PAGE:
PARIS: travel guide

Friday, November 28, 2014

Paris Travel Guide

What is it about Paris that no other city can quite attain? Skip the text book French quote for anything indescribably good, anyone in a sick love affair with the city will tell you it's all about the delectable contrasts that permeate the city life. I was enamoured with flow of energy in Paris way before I knew what that meant. This sometimes throws off first time visitors, they find the city perplexing with its strong attitude. I find the city cheeky, it plays with you; but as long as you play back with a little bit of smarts it’s a very interesting ride. The thing I struggled with the most was getting my walking/browsing/shopping pace up to scratch. Dawdle and you’ll spend eight hours getting slapped by bags and getting stepped on. Not really the right vibe for browsing the sites or giving away your hard earned euros at Lafayette. Walking with a purpose and standing out of the way helped like nothing else. Oh and make sure you underpack yourself a suitcase of all black everything to ease yourself into streets. But by the time I found all that out I was on my fourth trip over.

To an outsider, and as friends living in Paris have told me, you forever will be if you didn’t grow up there; life seems a lot more curated yet simple. Everything feels meticulously thought through but not excessive. It’s forever a sartorial and cultural reference point. Start walking everywhere and take the metro once your legs have had enough, eat (three meals a day as you’ll soon find really isn’t enough to try all the cheeses), carefully edit your fashion buys, pack picnics, enjoy the outdoors and view art, arm yourself with a bottle of wine and make sure it’s full at all stages of discovering the city. Or simply become Baudelaire’s flaneur, the detached observer trawling the city with an inquisitive mind if you have a soft spot for French literature. Paris is really all about collective experiences of the city. There’s no easier way to obtain these than with a lack of responsibilities you have on holidays. You’ll probably find that you’ll pick up and take some of these new habits home with you, I know I’m forever eating cheese.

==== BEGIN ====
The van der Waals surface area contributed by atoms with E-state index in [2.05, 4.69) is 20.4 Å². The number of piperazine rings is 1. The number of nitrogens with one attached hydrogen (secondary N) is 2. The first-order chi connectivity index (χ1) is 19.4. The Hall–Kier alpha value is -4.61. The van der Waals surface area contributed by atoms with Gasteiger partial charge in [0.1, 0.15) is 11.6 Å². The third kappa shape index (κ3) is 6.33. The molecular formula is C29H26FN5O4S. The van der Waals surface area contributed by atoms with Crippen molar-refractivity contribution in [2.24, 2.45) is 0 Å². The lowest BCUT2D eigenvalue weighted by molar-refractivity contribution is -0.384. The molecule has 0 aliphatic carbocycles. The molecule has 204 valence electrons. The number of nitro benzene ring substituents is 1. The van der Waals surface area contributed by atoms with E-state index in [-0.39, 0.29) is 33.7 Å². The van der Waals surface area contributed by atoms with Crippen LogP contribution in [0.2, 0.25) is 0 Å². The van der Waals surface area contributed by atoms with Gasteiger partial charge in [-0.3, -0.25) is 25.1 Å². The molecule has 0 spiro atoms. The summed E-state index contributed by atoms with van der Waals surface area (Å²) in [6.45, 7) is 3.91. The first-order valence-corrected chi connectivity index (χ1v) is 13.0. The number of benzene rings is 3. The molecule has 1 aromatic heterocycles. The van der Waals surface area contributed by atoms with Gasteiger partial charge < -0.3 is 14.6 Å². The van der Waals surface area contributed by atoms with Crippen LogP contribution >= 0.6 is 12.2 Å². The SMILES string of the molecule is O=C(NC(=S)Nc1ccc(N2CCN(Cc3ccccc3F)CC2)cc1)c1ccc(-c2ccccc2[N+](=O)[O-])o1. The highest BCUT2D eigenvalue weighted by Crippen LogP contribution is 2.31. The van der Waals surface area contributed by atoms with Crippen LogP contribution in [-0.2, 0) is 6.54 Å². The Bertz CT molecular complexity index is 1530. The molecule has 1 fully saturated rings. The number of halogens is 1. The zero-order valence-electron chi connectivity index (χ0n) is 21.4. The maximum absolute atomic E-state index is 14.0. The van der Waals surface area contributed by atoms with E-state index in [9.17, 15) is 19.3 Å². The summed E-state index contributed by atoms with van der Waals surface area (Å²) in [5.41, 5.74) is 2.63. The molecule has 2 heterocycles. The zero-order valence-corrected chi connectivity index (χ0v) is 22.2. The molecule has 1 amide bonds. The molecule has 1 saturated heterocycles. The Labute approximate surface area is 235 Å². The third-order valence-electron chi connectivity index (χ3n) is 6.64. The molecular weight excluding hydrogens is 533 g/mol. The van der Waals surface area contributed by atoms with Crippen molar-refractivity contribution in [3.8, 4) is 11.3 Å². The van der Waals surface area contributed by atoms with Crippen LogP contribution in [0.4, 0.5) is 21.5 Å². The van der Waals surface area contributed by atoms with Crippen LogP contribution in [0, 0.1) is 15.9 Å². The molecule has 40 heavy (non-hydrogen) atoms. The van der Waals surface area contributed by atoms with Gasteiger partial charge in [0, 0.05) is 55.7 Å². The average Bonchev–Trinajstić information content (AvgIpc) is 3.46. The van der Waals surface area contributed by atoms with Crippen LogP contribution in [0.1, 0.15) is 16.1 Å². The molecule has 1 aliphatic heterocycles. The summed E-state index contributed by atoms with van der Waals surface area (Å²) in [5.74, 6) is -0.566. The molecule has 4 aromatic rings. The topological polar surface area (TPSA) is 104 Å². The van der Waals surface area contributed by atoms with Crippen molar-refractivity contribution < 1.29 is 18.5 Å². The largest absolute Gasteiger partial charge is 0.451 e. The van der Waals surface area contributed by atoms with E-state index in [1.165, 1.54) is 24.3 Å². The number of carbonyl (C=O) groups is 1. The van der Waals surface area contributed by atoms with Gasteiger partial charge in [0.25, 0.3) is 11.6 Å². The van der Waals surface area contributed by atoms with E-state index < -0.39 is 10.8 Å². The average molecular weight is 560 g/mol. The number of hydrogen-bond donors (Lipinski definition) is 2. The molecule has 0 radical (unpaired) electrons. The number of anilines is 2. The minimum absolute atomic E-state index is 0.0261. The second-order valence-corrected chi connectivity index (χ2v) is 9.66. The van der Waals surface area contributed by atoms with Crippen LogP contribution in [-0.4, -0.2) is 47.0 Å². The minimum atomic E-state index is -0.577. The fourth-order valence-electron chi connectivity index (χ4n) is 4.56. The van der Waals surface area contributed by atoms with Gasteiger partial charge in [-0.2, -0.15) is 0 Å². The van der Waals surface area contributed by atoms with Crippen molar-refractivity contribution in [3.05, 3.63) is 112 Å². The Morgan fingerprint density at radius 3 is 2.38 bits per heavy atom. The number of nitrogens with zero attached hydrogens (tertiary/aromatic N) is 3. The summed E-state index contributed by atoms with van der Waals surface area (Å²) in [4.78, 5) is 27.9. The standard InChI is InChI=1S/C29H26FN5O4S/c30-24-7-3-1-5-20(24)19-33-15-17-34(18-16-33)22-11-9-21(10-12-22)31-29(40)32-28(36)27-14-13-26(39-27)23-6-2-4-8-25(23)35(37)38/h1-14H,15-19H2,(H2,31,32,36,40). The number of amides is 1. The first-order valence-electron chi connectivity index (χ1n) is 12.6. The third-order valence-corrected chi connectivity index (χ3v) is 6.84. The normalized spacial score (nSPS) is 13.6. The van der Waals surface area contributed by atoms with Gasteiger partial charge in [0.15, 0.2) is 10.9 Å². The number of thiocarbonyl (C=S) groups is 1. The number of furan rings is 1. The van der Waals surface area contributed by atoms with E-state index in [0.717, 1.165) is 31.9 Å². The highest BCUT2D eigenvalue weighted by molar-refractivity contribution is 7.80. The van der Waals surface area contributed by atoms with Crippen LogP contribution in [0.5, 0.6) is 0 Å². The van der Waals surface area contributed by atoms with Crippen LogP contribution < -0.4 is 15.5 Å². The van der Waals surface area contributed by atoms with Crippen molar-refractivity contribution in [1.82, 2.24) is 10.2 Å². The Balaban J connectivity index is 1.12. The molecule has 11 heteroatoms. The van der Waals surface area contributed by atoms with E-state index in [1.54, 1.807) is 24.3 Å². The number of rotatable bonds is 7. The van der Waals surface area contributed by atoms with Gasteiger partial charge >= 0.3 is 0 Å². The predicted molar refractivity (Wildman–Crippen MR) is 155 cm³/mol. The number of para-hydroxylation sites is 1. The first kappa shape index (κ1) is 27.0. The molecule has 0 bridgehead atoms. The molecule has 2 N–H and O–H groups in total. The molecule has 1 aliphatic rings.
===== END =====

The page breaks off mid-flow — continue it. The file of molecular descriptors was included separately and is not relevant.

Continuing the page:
STAY In hotels such as the Ritz, Hotel D'aubusson or Pigalle's infamous Hotel Amour if fresh linen is your thing and hotels are your budget. After several months of renting during a stay, Airbnb has become a favourite. Neighbourhoods like Montmartre and Batignolles have a nice bohemian feel and are ideal for longer term visits as apartments there are generally bigger and the neighbourhoods quitter than their city counterparts. On my last trip I stayed near Filles Du Calvaire, just a stone throw from Saint Paul and the Marais so I was able to pack a lot into a short trip.

SHOP Whether you’re shopping or doing the window variety, visit the French flagships for a serious lesson in styling. Paris is the mecca of all things fashion meets art and the boutiques on Rue du Faubourg St Honoré will keep you occupied for a full day. Hermes, Givenchy, Goyard, Balenciaga and Lanvin have the most breathtaking visual merchandising displays. Paris also does high-street exceptionally well, probably something to do with being surrounded by all the fashion heavy weights and that good old Parisian attention to quality. APC, Sandro, Maje and IRO are perennial favourites. Le Labo's Paris boutique is worth a visit if you like artisan perfumes. Concept stores like Colette and Merci are abuzz with locals and are great for people watching. With a focus on stocking lifestyle goods, use them for stocking up on souvenirs of the non tacky variety. For vintage take Metro Line 4 to Porte de Clignancourt for Les Puce Marche, the largest flea market of antiques and clothing. Catherine B is a tunnel wonderland of vintage Chanel and Hermes. My favourite all round vintage store is Come on Eileen near Bastile. The store itself is multi levelled with the bulk of its goods being downstairs, housing a rail of Burberry trench coats I eye off at every visit. I've snagged vintage YSL and Celine here for around 50 euros. Bring a friend to hold you back from buying everything in your size.